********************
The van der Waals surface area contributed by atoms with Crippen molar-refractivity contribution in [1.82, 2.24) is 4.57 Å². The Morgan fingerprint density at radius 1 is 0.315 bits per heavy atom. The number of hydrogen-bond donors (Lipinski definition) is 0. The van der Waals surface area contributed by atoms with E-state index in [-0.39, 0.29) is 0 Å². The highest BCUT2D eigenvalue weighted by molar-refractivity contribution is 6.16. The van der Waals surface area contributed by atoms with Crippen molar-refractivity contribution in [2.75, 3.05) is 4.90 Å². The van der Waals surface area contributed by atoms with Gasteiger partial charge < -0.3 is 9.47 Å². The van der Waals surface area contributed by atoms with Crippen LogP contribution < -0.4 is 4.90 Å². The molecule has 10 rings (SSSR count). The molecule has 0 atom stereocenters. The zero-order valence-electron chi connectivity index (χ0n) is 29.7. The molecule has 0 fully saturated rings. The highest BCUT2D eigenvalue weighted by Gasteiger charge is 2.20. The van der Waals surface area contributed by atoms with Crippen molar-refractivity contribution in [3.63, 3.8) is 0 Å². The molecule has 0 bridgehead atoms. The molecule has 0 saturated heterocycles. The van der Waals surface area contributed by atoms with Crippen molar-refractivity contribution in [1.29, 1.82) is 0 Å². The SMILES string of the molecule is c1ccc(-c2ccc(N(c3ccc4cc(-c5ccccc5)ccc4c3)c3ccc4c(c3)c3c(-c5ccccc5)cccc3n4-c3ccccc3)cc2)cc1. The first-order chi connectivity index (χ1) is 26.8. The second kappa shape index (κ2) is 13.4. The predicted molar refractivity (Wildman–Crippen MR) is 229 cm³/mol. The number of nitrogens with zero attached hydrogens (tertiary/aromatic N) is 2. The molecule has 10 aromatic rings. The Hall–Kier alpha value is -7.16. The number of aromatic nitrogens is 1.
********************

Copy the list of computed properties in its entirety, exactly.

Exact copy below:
The van der Waals surface area contributed by atoms with Crippen molar-refractivity contribution in [1.82, 2.24) is 4.57 Å². The Morgan fingerprint density at radius 1 is 0.315 bits per heavy atom. The number of hydrogen-bond donors (Lipinski definition) is 0. The van der Waals surface area contributed by atoms with E-state index in [-0.39, 0.29) is 0 Å². The highest BCUT2D eigenvalue weighted by molar-refractivity contribution is 6.16. The van der Waals surface area contributed by atoms with Crippen molar-refractivity contribution in [2.75, 3.05) is 4.90 Å². The van der Waals surface area contributed by atoms with Gasteiger partial charge < -0.3 is 9.47 Å². The van der Waals surface area contributed by atoms with Crippen LogP contribution < -0.4 is 4.90 Å². The molecule has 10 rings (SSSR count). The molecule has 0 atom stereocenters. The zero-order valence-electron chi connectivity index (χ0n) is 29.7. The molecule has 0 fully saturated rings. The highest BCUT2D eigenvalue weighted by Gasteiger charge is 2.20. The van der Waals surface area contributed by atoms with Crippen molar-refractivity contribution in [3.63, 3.8) is 0 Å². The molecule has 0 bridgehead atoms. The molecule has 0 saturated heterocycles. The van der Waals surface area contributed by atoms with Crippen molar-refractivity contribution in [1.29, 1.82) is 0 Å². The SMILES string of the molecule is c1ccc(-c2ccc(N(c3ccc4cc(-c5ccccc5)ccc4c3)c3ccc4c(c3)c3c(-c5ccccc5)cccc3n4-c3ccccc3)cc2)cc1. The first-order chi connectivity index (χ1) is 26.8. The second kappa shape index (κ2) is 13.4. The predicted molar refractivity (Wildman–Crippen MR) is 229 cm³/mol. The number of nitrogens with zero attached hydrogens (tertiary/aromatic N) is 2. The molecule has 10 aromatic rings. The Hall–Kier alpha value is -7.16. The number of aromatic nitrogens is 1.